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Article
April 1939

ANAPHYLACTOGENIC PROPERTIES OF CERTAIN CEREAL FOODS AND BREADSTUFFSALLERGENIC DENATURATION BY HEAT

Author Affiliations

NEW YORK
From the Department of Pediatrics, New York University, and the Children's Medical Division, Bellevue Hospital.

Am J Dis Child. 1939;57(4):739-758. doi:10.1001/archpedi.1939.01990040003001
Abstract

Although there may be a vast amount of disagreement with respect to the underlying mechanism of allergy and the diagnostic procedures to be employed, it is generally agreed that the method of choice in the first stage of treatment of food allergy is the exclusion of the offending food from the patient's diet. If the patient is sensitive to a single food, the problem is comparatively simple. Multiple sensitivity presents a more difficult situation. It is obvious that wholesale elimination of various genera of food substances may give rise to nutritional and psychogenic disturbances, particularly in infancy and in childhood. Substitution has been tried as an alternative measure with only fair success, perhaps mainly for the reason that the chief offenders are milk, wheat and egg, for which adequate substitutes are not readily found. The problem, therefore, is to find a better way to cope with the situation.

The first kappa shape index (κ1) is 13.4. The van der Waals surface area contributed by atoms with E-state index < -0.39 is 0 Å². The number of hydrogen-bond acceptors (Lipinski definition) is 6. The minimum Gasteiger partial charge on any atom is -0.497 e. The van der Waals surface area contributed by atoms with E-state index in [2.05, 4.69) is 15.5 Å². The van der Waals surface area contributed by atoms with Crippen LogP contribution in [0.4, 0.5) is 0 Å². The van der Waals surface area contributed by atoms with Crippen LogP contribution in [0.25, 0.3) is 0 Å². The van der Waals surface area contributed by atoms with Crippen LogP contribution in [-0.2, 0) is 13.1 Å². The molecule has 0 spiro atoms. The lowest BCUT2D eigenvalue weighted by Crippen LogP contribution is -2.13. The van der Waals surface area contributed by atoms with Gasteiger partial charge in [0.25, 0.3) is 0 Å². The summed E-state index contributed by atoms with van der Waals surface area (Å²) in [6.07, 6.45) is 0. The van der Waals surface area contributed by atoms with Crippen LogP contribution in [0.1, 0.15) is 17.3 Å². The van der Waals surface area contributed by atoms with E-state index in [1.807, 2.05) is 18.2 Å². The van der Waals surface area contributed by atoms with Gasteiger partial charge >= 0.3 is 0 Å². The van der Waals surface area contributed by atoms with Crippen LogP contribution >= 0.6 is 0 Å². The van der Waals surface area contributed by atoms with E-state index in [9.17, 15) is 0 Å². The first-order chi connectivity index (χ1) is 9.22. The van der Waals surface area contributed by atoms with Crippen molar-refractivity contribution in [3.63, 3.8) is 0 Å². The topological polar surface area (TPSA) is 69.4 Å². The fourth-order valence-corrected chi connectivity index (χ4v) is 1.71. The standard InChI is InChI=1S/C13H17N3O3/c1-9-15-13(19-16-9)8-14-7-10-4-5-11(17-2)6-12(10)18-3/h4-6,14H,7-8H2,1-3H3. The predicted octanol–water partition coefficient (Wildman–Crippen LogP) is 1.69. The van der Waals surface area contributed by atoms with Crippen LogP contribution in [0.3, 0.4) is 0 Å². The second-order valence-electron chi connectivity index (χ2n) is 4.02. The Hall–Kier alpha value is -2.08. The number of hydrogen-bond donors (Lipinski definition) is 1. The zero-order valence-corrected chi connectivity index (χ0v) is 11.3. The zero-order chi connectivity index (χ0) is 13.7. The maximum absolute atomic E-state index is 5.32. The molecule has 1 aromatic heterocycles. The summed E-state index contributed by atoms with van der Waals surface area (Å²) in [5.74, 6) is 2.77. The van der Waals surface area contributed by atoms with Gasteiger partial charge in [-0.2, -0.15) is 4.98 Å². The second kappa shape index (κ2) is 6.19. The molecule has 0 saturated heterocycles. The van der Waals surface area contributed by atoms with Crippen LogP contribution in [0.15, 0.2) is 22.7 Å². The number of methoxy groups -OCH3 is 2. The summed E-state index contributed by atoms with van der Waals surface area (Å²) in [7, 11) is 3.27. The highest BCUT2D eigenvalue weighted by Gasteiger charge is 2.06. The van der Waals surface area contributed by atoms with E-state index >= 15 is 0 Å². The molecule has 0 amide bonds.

The fact

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